2014 › Trails



Physical health: An inactive lifestyle and low physical fitness are associated with functional somatic symptoms in adolescents. The TRAILS study

Authors: Janssens KAM, Oldehinkel AJ, Bonvanie IJ, Rosmalen JGM

Objective. An inactive lifestyle has been associated with functional somatic symptoms (FSS), but findings are contradictory. Moreover, mediating factors in this relationship are unclear. We examined whether low physical activity was related to FSS in adolescents, and whether this association was mediated by low physical fitness. Methods. This study was part of the Dutch longitudinal cohort study TRAILS, in which 1816 adolescents (mean age 16.3 years, SD 0.7) participated during the third (T3) and 1881 (mean age 19.1 years, SD 0.6) during the fourth (T4) assessment waves. Adolescents' exercise and sedentary behavior levels and the number of FSS were assessed by questionnaires at T3 and T4. Physical fitness (VO2Max) was determined for 687 adolescents by a shuttle run test at T3. The association between physical activity and FSS was examined with bootstrapped linear regression analyses, adjusted for smoking and gender. In addition, bootstrapped mediation analyses were performed. Results. A lack of exercise (b=0.05, bootstrap 95%--CI: 0.01 to 0.09) and high sedentary behavior (b=0.10, bootstrap 95%--CI: 0.06 to 0.14) at T3 were positively associated with FSS at T3. Since no longitudinal effects were found, shared associations were tested instead of mediation. The associations between a lack of exercise and FSS, and sedentary behavior and FSS were shared with physical fitness (b=0.01, bootstrap 95%--CI: 0.010.02. and b=0.03, bootstrap 95%--CI: 0.010.05). Conclusions. An inactive lifestyle is associated with increased FSS in adolescents. Only part of this association is shared with low physical fitness.

Copyright © 2014 Elsevier Inc. All rights reserved.

Physical health: Predictors for persistence of functional somatic symptoms in adolescents. The TRAILS Study

Authors: Janssens KAM, Klis S, Kingma EM, Oldehinkel AJ, Rosmalen JGM

Objective. To identify risk factors for persistence of functional somatic symptoms (FSS; ie, somatic symptoms that cannot be sufficiently explained by underlying organic pathology). Study design. The first (N = 2230, mean age = 11.1 years [SD 0.6], 50.8% girls), second (N = 2149, mean age = 13.7 years [SD 0.5], 51.0% girls), and third (N = 1816, mean age = 16.3 years [SD 0.7], 52.3% girls) assessment waves of the general population study TRacking Adolescents' Individual Lives Survey were used. FSS were assessed with the Youth Self-Report and the Child Behavior Checklist. Growth mixture models were used to identify different subgroups of adolescents on the basis of the developmental trajectory of their symptoms. Adolescents with persistent symptoms were compared with adolescents with decreasing symptoms with a multivariable logistic regression analysis. Results. In our general population cohort, 4.1% of adolescents suffered from persistent FSS. Risk factors for persistent FSS were being a girl (OR 4.69, 95% CI 2.17-10.12), suffering from depressive symptoms (OR 5.35, 95% CI 1.46-16.62), poor self-rated health (OR 1.56, 95% CI 1.02-2.39), and high parent-reported FSS (OR 4.03, 95% CI 1.20-13.54). Anxiety, parental overprotection, school absenteeism, and diversity of symptoms did not predict persistence of FSS. Conclusions. This study identified risk factors for persistence of FSS in adolescents. Future studies might study effects of coping strategies and iatrogenic factors on symptom persistence.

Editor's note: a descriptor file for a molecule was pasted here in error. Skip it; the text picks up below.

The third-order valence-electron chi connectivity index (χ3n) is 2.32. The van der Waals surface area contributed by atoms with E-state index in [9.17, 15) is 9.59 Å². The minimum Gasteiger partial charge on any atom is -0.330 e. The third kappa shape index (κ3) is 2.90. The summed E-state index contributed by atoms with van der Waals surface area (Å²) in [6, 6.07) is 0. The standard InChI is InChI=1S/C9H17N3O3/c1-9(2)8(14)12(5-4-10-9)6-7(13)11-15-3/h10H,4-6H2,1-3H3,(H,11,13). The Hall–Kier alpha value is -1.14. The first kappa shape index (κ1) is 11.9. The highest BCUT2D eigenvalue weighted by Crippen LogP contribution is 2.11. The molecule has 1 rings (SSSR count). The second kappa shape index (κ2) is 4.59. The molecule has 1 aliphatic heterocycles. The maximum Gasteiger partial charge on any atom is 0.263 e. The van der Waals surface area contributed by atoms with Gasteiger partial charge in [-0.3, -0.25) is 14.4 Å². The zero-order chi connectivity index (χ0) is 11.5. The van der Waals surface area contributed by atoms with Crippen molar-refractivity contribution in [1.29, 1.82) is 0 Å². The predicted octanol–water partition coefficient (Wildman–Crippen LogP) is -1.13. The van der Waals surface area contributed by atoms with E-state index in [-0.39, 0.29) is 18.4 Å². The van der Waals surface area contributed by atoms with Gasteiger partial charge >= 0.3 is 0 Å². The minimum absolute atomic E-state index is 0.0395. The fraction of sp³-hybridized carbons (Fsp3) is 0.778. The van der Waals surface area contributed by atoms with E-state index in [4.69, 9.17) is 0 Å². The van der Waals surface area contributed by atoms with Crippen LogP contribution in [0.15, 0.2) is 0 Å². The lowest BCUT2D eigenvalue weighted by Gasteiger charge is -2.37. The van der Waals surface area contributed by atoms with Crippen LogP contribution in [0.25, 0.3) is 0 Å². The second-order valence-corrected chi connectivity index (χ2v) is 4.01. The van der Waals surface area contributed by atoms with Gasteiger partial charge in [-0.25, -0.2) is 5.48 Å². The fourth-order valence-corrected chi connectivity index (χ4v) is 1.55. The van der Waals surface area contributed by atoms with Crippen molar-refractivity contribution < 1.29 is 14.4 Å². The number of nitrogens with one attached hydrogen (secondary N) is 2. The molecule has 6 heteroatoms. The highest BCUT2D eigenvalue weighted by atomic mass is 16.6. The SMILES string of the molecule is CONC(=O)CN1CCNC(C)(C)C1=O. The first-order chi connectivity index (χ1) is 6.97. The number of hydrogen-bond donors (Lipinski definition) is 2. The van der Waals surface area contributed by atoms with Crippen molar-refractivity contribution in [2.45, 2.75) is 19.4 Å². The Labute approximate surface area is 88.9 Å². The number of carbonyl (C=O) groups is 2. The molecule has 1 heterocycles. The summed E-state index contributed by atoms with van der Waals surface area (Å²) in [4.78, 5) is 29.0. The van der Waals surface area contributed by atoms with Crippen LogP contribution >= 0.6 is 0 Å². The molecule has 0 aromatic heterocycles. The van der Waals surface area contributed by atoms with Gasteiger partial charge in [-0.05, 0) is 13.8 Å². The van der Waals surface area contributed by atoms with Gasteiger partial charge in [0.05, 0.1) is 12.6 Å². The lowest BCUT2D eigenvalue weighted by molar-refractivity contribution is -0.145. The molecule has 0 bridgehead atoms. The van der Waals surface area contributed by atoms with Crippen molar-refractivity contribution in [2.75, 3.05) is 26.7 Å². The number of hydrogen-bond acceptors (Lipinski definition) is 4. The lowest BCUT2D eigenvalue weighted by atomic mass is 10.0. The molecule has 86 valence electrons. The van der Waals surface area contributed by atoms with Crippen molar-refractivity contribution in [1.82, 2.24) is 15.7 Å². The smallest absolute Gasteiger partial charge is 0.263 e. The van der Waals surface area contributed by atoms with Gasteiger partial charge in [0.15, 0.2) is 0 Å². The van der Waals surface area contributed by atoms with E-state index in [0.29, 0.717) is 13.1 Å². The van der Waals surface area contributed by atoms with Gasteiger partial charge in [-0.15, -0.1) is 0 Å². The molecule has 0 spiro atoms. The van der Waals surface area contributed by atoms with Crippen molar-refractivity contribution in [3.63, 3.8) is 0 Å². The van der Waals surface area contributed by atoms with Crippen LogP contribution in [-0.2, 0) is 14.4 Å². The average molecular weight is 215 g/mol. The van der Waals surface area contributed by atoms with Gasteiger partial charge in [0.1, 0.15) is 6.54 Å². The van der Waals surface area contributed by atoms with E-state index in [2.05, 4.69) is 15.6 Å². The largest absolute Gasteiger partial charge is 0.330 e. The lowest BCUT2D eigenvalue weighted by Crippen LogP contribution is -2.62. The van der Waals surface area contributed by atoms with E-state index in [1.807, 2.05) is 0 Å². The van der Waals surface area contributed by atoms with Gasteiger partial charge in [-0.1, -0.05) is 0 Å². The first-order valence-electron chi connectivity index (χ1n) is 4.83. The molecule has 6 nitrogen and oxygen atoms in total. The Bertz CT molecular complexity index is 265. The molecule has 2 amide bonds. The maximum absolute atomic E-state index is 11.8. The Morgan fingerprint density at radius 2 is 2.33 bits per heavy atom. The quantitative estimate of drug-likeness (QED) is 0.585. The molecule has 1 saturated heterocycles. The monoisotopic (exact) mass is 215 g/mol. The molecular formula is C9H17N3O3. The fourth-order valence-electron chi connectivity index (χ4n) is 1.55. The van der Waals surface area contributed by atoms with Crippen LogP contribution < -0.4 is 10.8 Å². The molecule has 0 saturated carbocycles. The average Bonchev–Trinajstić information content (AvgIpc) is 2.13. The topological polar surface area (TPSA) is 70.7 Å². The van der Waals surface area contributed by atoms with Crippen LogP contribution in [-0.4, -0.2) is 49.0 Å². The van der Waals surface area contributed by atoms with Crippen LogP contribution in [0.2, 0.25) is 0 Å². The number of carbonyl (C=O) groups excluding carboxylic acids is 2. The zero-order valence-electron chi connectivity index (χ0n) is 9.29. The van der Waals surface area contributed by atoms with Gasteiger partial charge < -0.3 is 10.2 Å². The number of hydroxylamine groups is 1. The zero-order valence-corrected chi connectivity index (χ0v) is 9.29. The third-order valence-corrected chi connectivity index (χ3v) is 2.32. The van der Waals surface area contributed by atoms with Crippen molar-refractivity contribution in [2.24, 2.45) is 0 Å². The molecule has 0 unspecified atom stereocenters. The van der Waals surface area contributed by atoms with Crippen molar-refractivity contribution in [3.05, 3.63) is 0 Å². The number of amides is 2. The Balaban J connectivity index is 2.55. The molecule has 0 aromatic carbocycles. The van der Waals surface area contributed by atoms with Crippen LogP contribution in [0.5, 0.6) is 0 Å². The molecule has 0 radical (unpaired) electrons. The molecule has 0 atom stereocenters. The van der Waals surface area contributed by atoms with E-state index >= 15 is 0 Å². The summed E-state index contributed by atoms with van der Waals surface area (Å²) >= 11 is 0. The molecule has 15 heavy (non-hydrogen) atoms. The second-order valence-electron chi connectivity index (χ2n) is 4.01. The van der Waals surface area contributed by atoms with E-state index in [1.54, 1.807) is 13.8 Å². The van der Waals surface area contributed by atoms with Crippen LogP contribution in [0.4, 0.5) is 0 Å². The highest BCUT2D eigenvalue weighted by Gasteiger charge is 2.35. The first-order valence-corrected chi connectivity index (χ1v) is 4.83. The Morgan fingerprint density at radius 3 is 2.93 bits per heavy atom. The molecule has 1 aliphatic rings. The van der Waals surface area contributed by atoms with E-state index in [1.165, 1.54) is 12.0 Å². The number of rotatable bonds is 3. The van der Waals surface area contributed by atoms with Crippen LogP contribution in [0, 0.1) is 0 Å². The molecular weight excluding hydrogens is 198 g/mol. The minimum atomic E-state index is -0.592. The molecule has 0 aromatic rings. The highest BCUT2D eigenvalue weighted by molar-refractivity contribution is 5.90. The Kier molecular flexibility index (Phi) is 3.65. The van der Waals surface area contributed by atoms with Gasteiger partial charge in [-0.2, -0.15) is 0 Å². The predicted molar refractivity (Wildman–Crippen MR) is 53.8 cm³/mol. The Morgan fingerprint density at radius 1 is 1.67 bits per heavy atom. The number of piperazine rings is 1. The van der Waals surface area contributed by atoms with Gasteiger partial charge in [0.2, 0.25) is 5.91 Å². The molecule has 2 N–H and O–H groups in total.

Copyright © 2014 Mosby, Inc. All rights reserved.

Physical health: Family Disruption Increases Functional Somatic Symptoms in Late Adolescence: The TRAILS Study

Authors: Van Gils A, Janssens KAM, Rosmalen JGM

Objective. Functional somatic symptoms (FSSs) are physical symptoms that cannot be (fully) explained by organic pathology. FSSs are very common among children and adolescents, yet their etiology is largely unknown. We hypothesize that (a) the experience of family disruption due to parental divorce or parental death increases FSSs in adolescents; (b) symptoms of depression and anxiety contribute to the relationship between family disruption and FSSs; (c) girls are more vulnerable to these effects than boys. Method. Data were obtained from the prospective population cohort of Dutch adolescents of the Tracking Adolescents' Individual Lives Survey (N = 2,230), aged 10 to 12 years at baseline. FSSs were assessed using the Somatic Complaints subscale of the Youth Self-Report. Parental divorce and parental death were assessed with self-reports. Both outcome and predictors were assessed during 3 assessment waves over the course of 5 years. Linear mixed models were used to investigate associations between both types of family disruption and FSSs. Results. An interaction with age was found for parental divorce (B = 0.01, p = .02) and parental death (B = 0.03, p = .04), indicating that the influence of family disruption on FSSs increases during adolescence. This relationship seems to be partly explained by symptoms of depression and anxiety. No gender differences were found with regard to the effects of family disruption on FSSs. Conclusions. Family disruption is associated with an increased level of FSSs in late adolescence in both genders. This relationship is partly explained by symptoms of depression and/or anxiety.

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